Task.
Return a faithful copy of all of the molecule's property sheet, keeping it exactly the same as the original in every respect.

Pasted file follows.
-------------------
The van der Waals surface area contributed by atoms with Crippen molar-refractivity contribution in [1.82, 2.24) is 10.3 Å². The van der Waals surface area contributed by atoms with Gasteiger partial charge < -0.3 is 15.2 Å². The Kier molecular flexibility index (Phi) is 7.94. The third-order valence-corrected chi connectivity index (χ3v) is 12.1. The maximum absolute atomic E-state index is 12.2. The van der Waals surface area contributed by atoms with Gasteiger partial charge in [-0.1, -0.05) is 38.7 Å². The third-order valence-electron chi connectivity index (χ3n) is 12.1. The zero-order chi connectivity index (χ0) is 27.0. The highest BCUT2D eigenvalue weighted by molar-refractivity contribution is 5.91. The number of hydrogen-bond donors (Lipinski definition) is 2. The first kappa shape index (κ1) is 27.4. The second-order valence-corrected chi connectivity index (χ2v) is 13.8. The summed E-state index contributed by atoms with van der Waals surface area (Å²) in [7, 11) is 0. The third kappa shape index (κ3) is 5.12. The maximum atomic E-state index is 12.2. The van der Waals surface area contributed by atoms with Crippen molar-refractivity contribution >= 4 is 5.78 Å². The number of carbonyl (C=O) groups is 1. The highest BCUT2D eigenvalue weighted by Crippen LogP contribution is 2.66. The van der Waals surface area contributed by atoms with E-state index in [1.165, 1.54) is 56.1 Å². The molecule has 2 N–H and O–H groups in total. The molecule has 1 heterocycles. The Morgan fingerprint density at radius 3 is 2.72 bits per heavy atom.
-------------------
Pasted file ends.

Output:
The van der Waals surface area contributed by atoms with Crippen molar-refractivity contribution in [1.82, 2.24) is 10.3 Å². The van der Waals surface area contributed by atoms with Gasteiger partial charge < -0.3 is 15.2 Å². The Kier molecular flexibility index (Phi) is 7.94. The third-order valence-corrected chi connectivity index (χ3v) is 12.1. The maximum absolute atomic E-state index is 12.2. The van der Waals surface area contributed by atoms with Gasteiger partial charge in [-0.1, -0.05) is 38.7 Å². The third-order valence-electron chi connectivity index (χ3n) is 12.1. The zero-order chi connectivity index (χ0) is 27.0. The highest BCUT2D eigenvalue weighted by molar-refractivity contribution is 5.91. The number of hydrogen-bond donors (Lipinski definition) is 2. The first kappa shape index (κ1) is 27.4. The second-order valence-corrected chi connectivity index (χ2v) is 13.8. The summed E-state index contributed by atoms with van der Waals surface area (Å²) in [7, 11) is 0. The third kappa shape index (κ3) is 5.12. The maximum atomic E-state index is 12.2. The van der Waals surface area contributed by atoms with Crippen molar-refractivity contribution >= 4 is 5.78 Å². The number of carbonyl (C=O) groups is 1. The highest BCUT2D eigenvalue weighted by Crippen LogP contribution is 2.66. The van der Waals surface area contributed by atoms with E-state index in [1.165, 1.54) is 56.1 Å². The molecule has 2 N–H and O–H groups in total. The molecule has 1 heterocycles. The Morgan fingerprint density at radius 3 is 2.72 bits per heavy atom.